Schwartz also played a key role in the transmission of expressionist values to a younger generation. After Zerbe’s departure in 1954, Schwartz was the only remaining dyed-in-the-wool Boston Expressionist left on the faculty at the Museum School, where he taught until 1990. Like Zerbe, he was a beloved teacher and became an important bridge between mid-century Boston Expressionism and the local manifestations of Neo-Expressionism in the eighties and later.
Three other painters—Barbara Swan, Bernard Chaet, and Lois Tarlow—studied under Zerbe at the Museum School, and while their early works all directly reflected their Boston Expressionist milieu, they went on to pursue paths that gently diverged from the heady humanism, mystical musings, and strict focus on the figure that predominated in the fifties. Barbara Swan is, as art historian Pamela Allara put it, “a Boston Expressionist in spirit if not in style.”38 This analysis was shared by Dorothy Adlow, venerable art critic for The Christian Science Monitor, who in her review of Swan’s first solo exhibition in 1953 wrote, “Barbara Swan is above all a portraitist … In painting, she combines the interest in personal characterization with decorative device and expressiveness of color. . . . Combined in the paintings are various influences—academic, expressionistic, neo-impressionistic.”39 Swan’s painting bears all of this out. In it, one can see her considerable academic skills in the renderings of anatomy and drapery. Yet the painting also reveals her expressionist training in its odd plunging perspective, use of evocative colors, and almost spiritual contrast of darks and lights.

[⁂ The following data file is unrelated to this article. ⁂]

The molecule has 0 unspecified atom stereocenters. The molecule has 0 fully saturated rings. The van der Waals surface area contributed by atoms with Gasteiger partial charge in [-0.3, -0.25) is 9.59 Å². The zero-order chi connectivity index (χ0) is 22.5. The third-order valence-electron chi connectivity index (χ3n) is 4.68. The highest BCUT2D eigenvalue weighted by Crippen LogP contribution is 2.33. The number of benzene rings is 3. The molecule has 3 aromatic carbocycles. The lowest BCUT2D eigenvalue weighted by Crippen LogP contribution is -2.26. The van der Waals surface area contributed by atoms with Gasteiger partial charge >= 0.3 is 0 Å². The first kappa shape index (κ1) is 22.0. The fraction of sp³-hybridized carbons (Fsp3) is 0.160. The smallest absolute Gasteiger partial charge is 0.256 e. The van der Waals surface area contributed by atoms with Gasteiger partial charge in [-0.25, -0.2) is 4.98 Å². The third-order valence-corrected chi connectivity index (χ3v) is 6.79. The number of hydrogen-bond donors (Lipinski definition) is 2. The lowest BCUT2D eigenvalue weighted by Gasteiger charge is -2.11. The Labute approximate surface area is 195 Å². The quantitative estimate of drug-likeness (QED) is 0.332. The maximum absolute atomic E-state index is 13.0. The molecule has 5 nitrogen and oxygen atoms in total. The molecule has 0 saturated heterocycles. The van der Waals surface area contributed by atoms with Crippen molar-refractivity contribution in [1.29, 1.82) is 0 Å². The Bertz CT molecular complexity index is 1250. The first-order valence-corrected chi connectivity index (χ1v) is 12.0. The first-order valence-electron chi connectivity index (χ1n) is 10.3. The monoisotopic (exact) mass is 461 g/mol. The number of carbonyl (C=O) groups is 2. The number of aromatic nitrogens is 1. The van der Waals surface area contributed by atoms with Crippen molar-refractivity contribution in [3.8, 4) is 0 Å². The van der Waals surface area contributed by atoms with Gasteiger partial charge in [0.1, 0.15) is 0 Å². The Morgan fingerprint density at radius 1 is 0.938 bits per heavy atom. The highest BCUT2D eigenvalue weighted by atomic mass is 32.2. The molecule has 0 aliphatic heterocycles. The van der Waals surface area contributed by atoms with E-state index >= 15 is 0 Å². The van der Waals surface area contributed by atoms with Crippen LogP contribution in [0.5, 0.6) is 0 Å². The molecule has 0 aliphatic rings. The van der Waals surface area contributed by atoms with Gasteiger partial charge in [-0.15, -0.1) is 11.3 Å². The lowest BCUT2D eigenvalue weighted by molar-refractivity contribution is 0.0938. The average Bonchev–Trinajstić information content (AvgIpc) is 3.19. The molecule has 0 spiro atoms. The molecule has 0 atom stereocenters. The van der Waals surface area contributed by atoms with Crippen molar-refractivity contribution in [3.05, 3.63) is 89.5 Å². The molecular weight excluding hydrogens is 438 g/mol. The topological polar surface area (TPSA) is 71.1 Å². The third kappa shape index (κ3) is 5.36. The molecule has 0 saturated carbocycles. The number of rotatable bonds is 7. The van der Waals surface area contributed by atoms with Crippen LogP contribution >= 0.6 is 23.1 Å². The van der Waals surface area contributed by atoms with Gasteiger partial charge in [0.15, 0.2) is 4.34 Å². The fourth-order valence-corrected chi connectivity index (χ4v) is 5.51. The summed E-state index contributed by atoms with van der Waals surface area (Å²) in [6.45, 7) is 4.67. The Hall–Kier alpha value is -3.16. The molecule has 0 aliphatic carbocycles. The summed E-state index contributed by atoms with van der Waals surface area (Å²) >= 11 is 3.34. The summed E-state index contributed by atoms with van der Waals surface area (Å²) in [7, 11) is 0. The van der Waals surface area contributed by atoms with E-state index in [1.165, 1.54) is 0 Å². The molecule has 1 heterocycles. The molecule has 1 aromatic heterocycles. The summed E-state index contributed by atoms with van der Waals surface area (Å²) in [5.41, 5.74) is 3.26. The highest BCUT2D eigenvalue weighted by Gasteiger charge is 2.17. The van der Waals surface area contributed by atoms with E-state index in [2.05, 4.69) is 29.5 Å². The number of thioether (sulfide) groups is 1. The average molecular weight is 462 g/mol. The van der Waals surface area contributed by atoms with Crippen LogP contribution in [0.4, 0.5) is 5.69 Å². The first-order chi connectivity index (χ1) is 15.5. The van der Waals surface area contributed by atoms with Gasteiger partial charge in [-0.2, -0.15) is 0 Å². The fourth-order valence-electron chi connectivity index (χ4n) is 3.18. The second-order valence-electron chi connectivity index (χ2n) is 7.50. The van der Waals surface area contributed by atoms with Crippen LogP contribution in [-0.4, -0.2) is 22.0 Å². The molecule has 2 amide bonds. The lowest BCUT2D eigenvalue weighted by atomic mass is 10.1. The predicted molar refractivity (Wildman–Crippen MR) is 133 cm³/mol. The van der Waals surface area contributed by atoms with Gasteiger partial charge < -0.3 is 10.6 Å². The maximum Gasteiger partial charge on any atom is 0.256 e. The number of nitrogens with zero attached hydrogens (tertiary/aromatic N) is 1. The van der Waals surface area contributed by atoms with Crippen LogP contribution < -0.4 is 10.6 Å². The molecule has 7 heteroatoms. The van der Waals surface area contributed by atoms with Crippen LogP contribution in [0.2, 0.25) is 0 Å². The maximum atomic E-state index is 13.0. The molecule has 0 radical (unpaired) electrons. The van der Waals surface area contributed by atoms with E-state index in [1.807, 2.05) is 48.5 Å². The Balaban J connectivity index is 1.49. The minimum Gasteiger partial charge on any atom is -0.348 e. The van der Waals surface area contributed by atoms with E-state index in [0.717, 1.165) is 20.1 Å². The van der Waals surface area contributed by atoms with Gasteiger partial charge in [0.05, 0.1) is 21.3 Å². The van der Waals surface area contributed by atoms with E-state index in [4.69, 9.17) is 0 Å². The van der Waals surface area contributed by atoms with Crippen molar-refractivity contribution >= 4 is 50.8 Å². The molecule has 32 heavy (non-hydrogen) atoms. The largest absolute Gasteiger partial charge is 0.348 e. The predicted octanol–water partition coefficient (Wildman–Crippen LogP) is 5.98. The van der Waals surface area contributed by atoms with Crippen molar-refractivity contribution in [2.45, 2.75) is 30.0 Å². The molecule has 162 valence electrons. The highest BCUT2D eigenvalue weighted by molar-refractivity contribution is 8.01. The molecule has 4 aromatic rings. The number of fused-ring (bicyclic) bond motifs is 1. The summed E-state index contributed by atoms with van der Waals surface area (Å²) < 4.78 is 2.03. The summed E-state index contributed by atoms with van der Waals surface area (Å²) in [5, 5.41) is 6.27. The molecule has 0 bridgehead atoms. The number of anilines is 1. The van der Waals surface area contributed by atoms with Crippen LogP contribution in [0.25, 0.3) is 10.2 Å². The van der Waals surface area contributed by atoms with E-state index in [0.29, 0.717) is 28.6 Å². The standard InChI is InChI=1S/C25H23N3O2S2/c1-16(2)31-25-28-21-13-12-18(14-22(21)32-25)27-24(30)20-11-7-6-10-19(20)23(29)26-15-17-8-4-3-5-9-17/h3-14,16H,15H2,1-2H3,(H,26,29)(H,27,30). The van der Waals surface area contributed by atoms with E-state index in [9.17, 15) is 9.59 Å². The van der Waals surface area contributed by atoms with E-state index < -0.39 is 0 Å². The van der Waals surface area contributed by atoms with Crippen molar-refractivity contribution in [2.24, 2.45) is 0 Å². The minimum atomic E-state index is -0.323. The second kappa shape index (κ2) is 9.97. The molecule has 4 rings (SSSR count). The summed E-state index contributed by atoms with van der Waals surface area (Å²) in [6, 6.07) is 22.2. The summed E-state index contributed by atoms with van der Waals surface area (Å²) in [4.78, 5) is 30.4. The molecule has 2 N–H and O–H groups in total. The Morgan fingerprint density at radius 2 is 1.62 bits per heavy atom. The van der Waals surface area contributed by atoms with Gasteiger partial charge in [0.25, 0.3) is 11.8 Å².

Swan—along with Lois Tarlow—also strikes an early feminist note in the almost all-male club of Boston Expressionism. This is a self-portrait of the artist nursing her infant son, Aaron Fink (a member of the next generation of expressionist painters in Boston). Swan continued to create works of art while assuming the duties of wife and mother in the late fifties and sixties, a time when a great many other women put aside or abandoned careers in favor of an exclusive focus on their families. With the composition of this painting, she also managed to avoid stereotypical Madonna and Child clichés and express honest and ambivalent emotions about motherhood and breastfeeding. Over the next few decades, the artist gradually adopted a more realist style, but her thematic focus remained on the complexities of identity within the format of portraiture. In her best-known works, Swan painted herself, and the images of others, amidst the reflections and refractions of studio still life vignettes of assembled glass vessels and mirrors.